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Your Honor, This Is Going To Sound Silly, But How Am I Doing So Far?

Your honor, at this time I’d like to make a humble request of the court. This is, I grant, rather unusual. Some may even find it silly. But this trial has gone on for two and a half weeks now; we’ve consumed public resources and the time of these generous and patient jurors. I’m not protesting this process—it is, after all, part of a noble system through which we apply the rule of law to arrive at wise and fair judgments. Still, I need to know something. Your honor, please tell me, to the best of your knowledge and judicial experience, how am I doing so far?

I mean, am I doing all right? I’ve been trying really hard, prosecuting this case as best I can, and I’d just like to know whether all that effort shows. You’re an excellent judge, and your support and encouragement would mean a lot to me, especially in a case as significant as this one. So I ask you, your honor, but I also ask the jury, the witnesses, the victim’s family, and all members of the media: Any suggestions here? Or am I doing fine?

You see, ladies and gentlemen of the court, we’ve been gathered here for an important reason: to decide the guilt or innocence of the man who sits before us. We must assess whether he is guilty of the crime of murder, and if we so find, whether he should lose his life for it. So I say, since we’re already here and already assessing, can we get kind of a two-birds-one-stone deal? Let’s talk about the case too, of course, but can’t we also discuss how I’m doing? It could be sort of a breather from all the murder talk. For example, when I objected last week to the defense’s characterization of the victim as promiscuous…did anyone like that? I still have no idea.

My opening remarks weren’t boring, were they? I really hope they weren’t boring. That would suck. Tell me if they were, honestly.

I will say, if it pleases the court, that I feel like I’ve done a pretty good job overall of cross-examining witnesses. The first couple were a little shaky, granted, but the last few I thought were pretty good. However, if anyone objects, please, feel free to do so. I’d love the constructive criticism. And, your honor, if it’s all right with you, I’d like to approach the bench later on to get some pointers on presenting evidence. Should only take a few minutes. Would that be all right? I figure you’re the best person to ask.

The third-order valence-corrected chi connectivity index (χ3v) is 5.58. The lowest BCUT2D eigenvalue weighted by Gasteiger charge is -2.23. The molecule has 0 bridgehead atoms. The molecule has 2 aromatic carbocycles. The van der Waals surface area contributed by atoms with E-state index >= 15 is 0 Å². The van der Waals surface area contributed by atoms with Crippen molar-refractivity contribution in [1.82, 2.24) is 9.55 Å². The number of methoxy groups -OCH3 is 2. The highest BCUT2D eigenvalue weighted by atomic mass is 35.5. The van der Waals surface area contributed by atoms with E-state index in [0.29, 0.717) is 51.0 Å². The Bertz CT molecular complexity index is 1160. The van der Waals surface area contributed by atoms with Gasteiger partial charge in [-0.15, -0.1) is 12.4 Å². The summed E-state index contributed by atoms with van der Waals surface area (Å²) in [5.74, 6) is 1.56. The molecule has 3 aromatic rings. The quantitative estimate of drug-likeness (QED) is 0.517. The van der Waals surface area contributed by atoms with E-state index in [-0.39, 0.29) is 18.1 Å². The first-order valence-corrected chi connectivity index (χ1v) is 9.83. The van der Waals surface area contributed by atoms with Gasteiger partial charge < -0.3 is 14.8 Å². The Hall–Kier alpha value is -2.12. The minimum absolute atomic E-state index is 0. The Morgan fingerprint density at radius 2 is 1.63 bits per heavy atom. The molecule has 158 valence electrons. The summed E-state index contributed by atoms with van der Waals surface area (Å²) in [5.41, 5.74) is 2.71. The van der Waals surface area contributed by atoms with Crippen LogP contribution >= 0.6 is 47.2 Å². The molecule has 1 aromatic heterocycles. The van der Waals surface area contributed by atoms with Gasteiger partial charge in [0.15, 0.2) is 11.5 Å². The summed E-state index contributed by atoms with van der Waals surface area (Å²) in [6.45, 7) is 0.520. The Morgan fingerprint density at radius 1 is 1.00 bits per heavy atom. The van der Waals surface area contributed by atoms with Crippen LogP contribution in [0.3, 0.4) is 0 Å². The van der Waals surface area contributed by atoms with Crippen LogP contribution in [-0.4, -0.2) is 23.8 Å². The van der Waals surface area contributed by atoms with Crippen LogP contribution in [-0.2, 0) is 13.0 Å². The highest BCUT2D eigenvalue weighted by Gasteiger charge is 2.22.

At this time, I would like to call to the witness stand anyone who has some solid, honest feedback on the job I’m doing. Anyone at all who has an opinion. Positive, negative, that’s all fine, but please keep it constructive. It would mean a lot not only to me, but also to the community I’m working to protect by proving this man’s guilt beyond a reasonable doubt.

That is my job, right? That’s what a prosecutor does? I’m pretty sure it is, but I just I thought I should double-check.

Also, how do I look? I know this line of questioning may seem somewhat irrelevant, your honor, but I would argue it is quite apropos to the discussion at hand, given that a lawyer’s appearance is an important part of how he or she presents a case. How’s my suit? Does it look like the kind of suit a really good lawyer would wear, or does it look cheap? Because I actually thought really long and hard about what to wear this morning. I’m not insecure, per se, but I’ll admit I do care how I come across to all of you here. Even you, sir, the bailiff. I’ve been thinking this whole trial, “Does that guy think I’m doing a good job?”

Which brings me to my next point. Maybe from now on, for the rest of trial, if I do something right, you guys can give me a little signal to let me know I’m doing well—a thumbs up, maybe? Or, like, a big smile? Also, if I’m doing a bad job, maybe just shake your heads. Your honor, if you in particular could adhere to this system, that would really be a big help. I just respect you so damn much, and I would really love some real-time feedback from you, as well as from my peers representing the defendant.

Oh, and by the way, I would like to address a point directly to the defense: You guys are awesome. And I’m not just saying that so you’ll say I’m awesome back. Seriously, you guys rock. Don’t think I’m not taking notes here. Terrific stuff.

Lastly, I want this jury to consider something. When the closing arguments conclude, and you retire to that jury room to deliberate, you must ask yourselves: Did I come off as friendly and accessible, or as more of an oily kiss-ass type? Did I strike the proper tone of confidence, or oversell it to the point of arrogance? Did my brisk, efficient manner suggest a lawyer who respects your time, or was it more reminiscent of an ambulance-chaser looking to win quickly and move on to the next payday? Ladies and gentlemen of the jury, do you, for lack of a better phrase, like me?

And most importantly of all, did I fully and convincingly build the case that on Feb. 4 of last year, Julius Falkenberg knowingly and willfully murdered Harriet Spengler? And if I did not do this, how can I do better? Like, for next time?

I’d like to close with something Justice Oliver Wendell Holmes Jr. once said. However, I don’t know any good quotes from Oliver Wendell Holmes. Does anyone else here know a good one? It would be a huge help, not just to the case I am presenting, but to me as well. Unless people feel like closing with a quote from Oliver Wendell Holmes is sort of a trite idea. You know what? Forget the quote.

Thank you very much, ladies and gentlemen of the court. I trust your judgment, and await any sort of verdict on me and how I’m doing. Just let me know.

Okay, can we do a recess now? I’m pretty tired.

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